Reflecting on reconciliation with Marie-Josée Parent
Reflecting on reconciliation with Marie-Josée Parent
by Teagan Chapman
In 2008, a Truth and Reconciliation Commission was established to address the legacy of the Canadian residential school system. For five years, the committee spoke with thousands of survivors and in 2015 it announced 94 Calls to Action to further the process of reconciliation with Indigenous peoples. While Canada still has a long way to go, with only 10 having been implemented, local communities also have an important role to play in recognizing and supporting Indigenous nations. On Feb. 12, McGill’s Centre for Interdisciplinary Research on Montreal (CIRM) welcomed Verdun city councillor Marie-Josée Parent to discuss how she is challenging the status quo through her work on Montreal’s Reconciliation with First Nations portfolio.
Parent, who is of both Mi’kmaq and Acadian heritage, became the first Indigenous councillor in Montreal in 2017. While this part of her identity is important, she stresses that her role as a civil servant is equally as important.
“I try to see myself as an elected official of Montreal, the same way that my colleagues that are Italian or Irish or Romanian see themselves in the day-to-day, otherwise the pressure is too big,” Parent said.
But she doesn’t deny that her background has informed her work. After studying philosophy and art history in university, Parent began her career in the art world, where she viewed the concept of culture differently than those around her. Through her Mi’kmaq identity, she had been raised to understand culture as “something that would facilitate social change and social engagement, […] something that could bring us together,” and she wanted to focus on the way that individuals are “practitioners of culture” in their everyday lives; the way the people cook, dress, and raise their children, rather than solely focusing on visual arts such as painting and video. When it became evident that her colleagues did not share this view of culture and were not ready to transform these cultural differences into art, she turned to politics instead.
Today, as a member of the executive committee for Montreal’s Reconciliation with First Nations portfolio, Parent’s role is to make sure that the vision for reconciliation which was agreed upon by the government and the community is respected. With her Indigenous background, she brings to the table an understanding of what reconciliation really means.
“I’m not afraid of talking about cultural genocide, genocide, colonisation, decolonisation [...] because all my life I’ve been a part of that conversation, and it had an impact on my family directly,” Parent said. “Not only am I not afraid, but I’m also very much ready to bring those conversations forward.”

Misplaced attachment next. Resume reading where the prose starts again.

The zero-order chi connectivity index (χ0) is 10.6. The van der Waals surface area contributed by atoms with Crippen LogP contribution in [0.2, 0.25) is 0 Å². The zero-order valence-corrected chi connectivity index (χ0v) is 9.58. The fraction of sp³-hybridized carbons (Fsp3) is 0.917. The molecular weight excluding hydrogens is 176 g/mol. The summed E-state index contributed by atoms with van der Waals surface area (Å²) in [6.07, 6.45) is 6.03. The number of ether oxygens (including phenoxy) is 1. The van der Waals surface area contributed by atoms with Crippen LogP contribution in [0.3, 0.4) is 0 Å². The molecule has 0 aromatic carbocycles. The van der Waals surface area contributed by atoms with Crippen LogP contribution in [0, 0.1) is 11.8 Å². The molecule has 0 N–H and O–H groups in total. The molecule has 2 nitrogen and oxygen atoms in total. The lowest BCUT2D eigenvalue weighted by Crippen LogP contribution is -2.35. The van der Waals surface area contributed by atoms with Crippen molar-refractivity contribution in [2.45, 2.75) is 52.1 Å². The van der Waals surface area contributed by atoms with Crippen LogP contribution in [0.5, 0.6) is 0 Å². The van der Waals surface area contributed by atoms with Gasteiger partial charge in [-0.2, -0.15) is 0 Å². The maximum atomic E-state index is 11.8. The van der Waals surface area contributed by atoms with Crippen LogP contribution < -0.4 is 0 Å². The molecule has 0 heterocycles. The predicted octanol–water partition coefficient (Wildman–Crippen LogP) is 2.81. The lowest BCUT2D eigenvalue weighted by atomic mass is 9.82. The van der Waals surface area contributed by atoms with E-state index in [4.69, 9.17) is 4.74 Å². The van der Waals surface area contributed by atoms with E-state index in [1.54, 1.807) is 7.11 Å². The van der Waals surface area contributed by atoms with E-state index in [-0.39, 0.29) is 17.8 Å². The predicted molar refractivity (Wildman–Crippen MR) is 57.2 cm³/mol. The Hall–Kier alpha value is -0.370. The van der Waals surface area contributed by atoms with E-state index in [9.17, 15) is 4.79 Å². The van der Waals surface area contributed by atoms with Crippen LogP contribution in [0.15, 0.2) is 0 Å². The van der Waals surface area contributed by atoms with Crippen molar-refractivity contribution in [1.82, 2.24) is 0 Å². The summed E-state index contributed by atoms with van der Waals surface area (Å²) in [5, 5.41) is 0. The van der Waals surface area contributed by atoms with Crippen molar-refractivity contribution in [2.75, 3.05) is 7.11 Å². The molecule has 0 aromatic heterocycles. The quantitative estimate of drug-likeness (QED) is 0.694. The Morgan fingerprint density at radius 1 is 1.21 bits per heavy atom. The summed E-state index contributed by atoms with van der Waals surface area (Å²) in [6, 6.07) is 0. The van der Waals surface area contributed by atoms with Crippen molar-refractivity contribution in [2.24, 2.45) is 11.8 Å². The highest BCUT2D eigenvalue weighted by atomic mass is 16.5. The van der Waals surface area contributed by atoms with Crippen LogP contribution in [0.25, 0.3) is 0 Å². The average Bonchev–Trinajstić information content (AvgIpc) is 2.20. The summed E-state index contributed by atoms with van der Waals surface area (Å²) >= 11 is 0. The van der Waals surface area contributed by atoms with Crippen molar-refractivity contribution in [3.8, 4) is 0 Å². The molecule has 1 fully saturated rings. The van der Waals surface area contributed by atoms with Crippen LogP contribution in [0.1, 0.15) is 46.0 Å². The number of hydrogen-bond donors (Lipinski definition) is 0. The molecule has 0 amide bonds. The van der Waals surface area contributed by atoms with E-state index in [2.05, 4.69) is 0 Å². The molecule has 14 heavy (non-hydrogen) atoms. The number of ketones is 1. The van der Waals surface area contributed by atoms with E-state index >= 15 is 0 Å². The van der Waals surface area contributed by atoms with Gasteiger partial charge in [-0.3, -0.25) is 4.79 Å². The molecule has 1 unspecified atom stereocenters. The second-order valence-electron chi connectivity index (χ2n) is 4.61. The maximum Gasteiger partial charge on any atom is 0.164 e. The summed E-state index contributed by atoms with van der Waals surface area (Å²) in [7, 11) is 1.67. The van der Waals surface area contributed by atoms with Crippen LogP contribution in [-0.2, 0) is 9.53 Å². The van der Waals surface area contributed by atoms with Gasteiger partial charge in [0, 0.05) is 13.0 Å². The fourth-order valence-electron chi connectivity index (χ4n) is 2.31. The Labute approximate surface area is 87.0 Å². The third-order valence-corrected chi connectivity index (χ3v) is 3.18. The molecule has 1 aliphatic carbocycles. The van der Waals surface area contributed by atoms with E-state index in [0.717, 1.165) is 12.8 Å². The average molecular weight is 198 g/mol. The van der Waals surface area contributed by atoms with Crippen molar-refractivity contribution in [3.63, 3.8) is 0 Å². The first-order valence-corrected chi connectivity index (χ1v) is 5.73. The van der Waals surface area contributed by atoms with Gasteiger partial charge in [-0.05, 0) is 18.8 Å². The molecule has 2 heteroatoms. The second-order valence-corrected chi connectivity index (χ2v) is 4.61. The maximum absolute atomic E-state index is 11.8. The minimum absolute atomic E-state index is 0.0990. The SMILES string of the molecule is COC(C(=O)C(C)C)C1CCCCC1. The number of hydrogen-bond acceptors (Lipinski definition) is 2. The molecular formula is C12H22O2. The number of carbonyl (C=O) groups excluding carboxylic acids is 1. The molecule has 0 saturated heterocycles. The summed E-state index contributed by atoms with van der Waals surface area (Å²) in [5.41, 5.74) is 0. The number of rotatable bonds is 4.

For Parent, better serving the community is only 50 per cent of reconciliation.
“There’s another 50 per cent which is, how do we question our own institutions?” Parent said. “How do we question our role to the external world? It’s not just about serving the community, which is really important, but if it’s just about serving the community, it’s not reconciliation.”
She stressed that through her role on the executive committee, she is a bridge between the community, the government, and services. Parent explained that she is “still pushing to [...] challenge our decision-making processes and [...] include Indigenous nations in at least some of the decision-making of the city.”
Going forward, Parent has clear goals for Montreal’s relations with Indigenous nations. First, she hopes to see an Indigenous Cultural Embassy project come to fruition in the near future, as a way to share different identities and unite people of different backgrounds. She noted that members of the community have been asking for such a project for nearly 20 years, therefore as part of her elected mandate, she has a responsibility to work towards it.
Second, Parent hopes to push for a study of co-governance models across the world. One aspect of her position is to help develop a healthy nation-to-nation relationship between Indigenous peoples and the government, but she noted that there aren’t enough examples of co-governance practices in Canada to inform Montreal of the most effective structures. For this reason, she believes that it is imperative to study working models from other areas of the world to gain insight into how Montreal could begin to include Indigenous peoples in the city’s decision-making processes.
Parent recognizes the challenges inherent in her work. Even after a year in office, she still questions the full scope of her elected mandate and walks a fine line between what does and does not respect it. In addition, she admits that “reconciliation [is] really difficult because it means letting go of power” and in questioning our current institutions and systems, we must be ready to be uncomfortable. However, she noted the willingness of Montrealers, and especially of a younger generation, to be open to new ideas and to acknowledge not only the cultural genocide in Canada’s past, but also the hard work that lies ahead.
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